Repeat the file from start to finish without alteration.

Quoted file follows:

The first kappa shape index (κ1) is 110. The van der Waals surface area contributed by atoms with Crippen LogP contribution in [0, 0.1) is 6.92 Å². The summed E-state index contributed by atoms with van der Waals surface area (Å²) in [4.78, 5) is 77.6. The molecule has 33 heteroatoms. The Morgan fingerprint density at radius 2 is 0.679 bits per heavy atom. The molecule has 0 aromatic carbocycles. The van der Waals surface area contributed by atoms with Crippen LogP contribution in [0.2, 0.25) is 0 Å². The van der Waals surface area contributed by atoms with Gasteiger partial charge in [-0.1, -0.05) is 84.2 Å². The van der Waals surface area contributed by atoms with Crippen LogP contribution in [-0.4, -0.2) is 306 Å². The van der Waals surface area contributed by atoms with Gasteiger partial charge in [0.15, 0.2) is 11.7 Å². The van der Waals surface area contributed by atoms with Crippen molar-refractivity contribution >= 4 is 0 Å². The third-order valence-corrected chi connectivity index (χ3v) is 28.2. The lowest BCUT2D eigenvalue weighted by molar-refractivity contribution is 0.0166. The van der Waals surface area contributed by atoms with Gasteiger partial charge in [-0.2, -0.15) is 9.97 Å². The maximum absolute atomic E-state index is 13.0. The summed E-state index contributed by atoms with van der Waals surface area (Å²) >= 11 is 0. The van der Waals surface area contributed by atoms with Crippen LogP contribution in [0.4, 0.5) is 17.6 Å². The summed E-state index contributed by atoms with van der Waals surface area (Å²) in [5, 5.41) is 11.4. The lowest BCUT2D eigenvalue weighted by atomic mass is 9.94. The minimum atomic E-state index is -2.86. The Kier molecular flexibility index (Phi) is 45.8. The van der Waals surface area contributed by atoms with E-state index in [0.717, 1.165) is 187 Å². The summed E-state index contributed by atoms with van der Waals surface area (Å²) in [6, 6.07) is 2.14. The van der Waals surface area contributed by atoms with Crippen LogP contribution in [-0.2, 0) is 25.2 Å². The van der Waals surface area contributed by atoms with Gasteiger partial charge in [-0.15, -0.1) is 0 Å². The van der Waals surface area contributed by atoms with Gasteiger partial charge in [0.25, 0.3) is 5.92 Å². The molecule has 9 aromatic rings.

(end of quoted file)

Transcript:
The first kappa shape index (κ1) is 110. The van der Waals surface area contributed by atoms with Crippen LogP contribution in [0, 0.1) is 6.92 Å². The summed E-state index contributed by atoms with van der Waals surface area (Å²) in [4.78, 5) is 77.6. The molecule has 33 heteroatoms. The Morgan fingerprint density at radius 2 is 0.679 bits per heavy atom. The molecule has 0 aromatic carbocycles. The van der Waals surface area contributed by atoms with Crippen LogP contribution in [0.2, 0.25) is 0 Å². The van der Waals surface area contributed by atoms with Gasteiger partial charge in [-0.1, -0.05) is 84.2 Å². The van der Waals surface area contributed by atoms with Crippen LogP contribution in [-0.4, -0.2) is 306 Å². The van der Waals surface area contributed by atoms with Gasteiger partial charge in [0.15, 0.2) is 11.7 Å². The van der Waals surface area contributed by atoms with Crippen molar-refractivity contribution >= 4 is 0 Å². The third-order valence-corrected chi connectivity index (χ3v) is 28.2. The lowest BCUT2D eigenvalue weighted by molar-refractivity contribution is 0.0166. The van der Waals surface area contributed by atoms with Gasteiger partial charge in [-0.2, -0.15) is 9.97 Å². The maximum absolute atomic E-state index is 13.0. The summed E-state index contributed by atoms with van der Waals surface area (Å²) >= 11 is 0. The van der Waals surface area contributed by atoms with Crippen LogP contribution in [0.4, 0.5) is 17.6 Å². The summed E-state index contributed by atoms with van der Waals surface area (Å²) in [5, 5.41) is 11.4. The lowest BCUT2D eigenvalue weighted by atomic mass is 9.94. The minimum atomic E-state index is -2.86. The Kier molecular flexibility index (Phi) is 45.8. The van der Waals surface area contributed by atoms with E-state index in [0.717, 1.165) is 187 Å². The summed E-state index contributed by atoms with van der Waals surface area (Å²) in [6, 6.07) is 2.14. The van der Waals surface area contributed by atoms with Crippen LogP contribution in [-0.2, 0) is 25.2 Å². The van der Waals surface area contributed by atoms with Gasteiger partial charge in [-0.15, -0.1) is 0 Å². The van der Waals surface area contributed by atoms with Gasteiger partial charge in [0.25, 0.3) is 5.92 Å². The molecule has 9 aromatic rings.